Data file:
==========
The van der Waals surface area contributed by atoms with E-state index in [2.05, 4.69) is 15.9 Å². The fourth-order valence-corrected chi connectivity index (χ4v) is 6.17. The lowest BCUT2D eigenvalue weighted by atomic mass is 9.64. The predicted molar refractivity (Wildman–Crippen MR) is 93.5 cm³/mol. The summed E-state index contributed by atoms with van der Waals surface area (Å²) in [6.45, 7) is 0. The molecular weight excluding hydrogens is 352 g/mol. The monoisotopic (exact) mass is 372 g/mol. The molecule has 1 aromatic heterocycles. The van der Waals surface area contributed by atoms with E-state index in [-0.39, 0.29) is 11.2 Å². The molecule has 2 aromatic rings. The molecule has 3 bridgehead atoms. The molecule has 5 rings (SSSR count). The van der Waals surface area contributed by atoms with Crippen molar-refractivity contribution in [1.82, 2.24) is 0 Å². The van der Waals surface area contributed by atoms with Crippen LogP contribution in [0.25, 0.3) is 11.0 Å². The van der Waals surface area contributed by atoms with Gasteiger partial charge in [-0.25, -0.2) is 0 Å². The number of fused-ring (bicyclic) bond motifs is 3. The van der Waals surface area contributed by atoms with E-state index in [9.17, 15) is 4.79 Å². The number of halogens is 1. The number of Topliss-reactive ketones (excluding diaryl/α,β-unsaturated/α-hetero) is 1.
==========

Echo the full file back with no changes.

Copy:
The van der Waals surface area contributed by atoms with E-state index in [2.05, 4.69) is 15.9 Å². The fourth-order valence-corrected chi connectivity index (χ4v) is 6.17. The lowest BCUT2D eigenvalue weighted by atomic mass is 9.64. The predicted molar refractivity (Wildman–Crippen MR) is 93.5 cm³/mol. The summed E-state index contributed by atoms with van der Waals surface area (Å²) in [6.45, 7) is 0. The molecular weight excluding hydrogens is 352 g/mol. The monoisotopic (exact) mass is 372 g/mol. The molecule has 1 aromatic heterocycles. The van der Waals surface area contributed by atoms with E-state index in [-0.39, 0.29) is 11.2 Å². The molecule has 2 aromatic rings. The molecule has 3 bridgehead atoms. The molecule has 5 rings (SSSR count). The van der Waals surface area contributed by atoms with Crippen molar-refractivity contribution in [1.82, 2.24) is 0 Å². The van der Waals surface area contributed by atoms with Crippen LogP contribution in [0.25, 0.3) is 11.0 Å². The van der Waals surface area contributed by atoms with Gasteiger partial charge in [-0.25, -0.2) is 0 Å². The number of fused-ring (bicyclic) bond motifs is 3. The van der Waals surface area contributed by atoms with E-state index in [9.17, 15) is 4.79 Å². The number of halogens is 1. The number of Topliss-reactive ketones (excluding diaryl/α,β-unsaturated/α-hetero) is 1.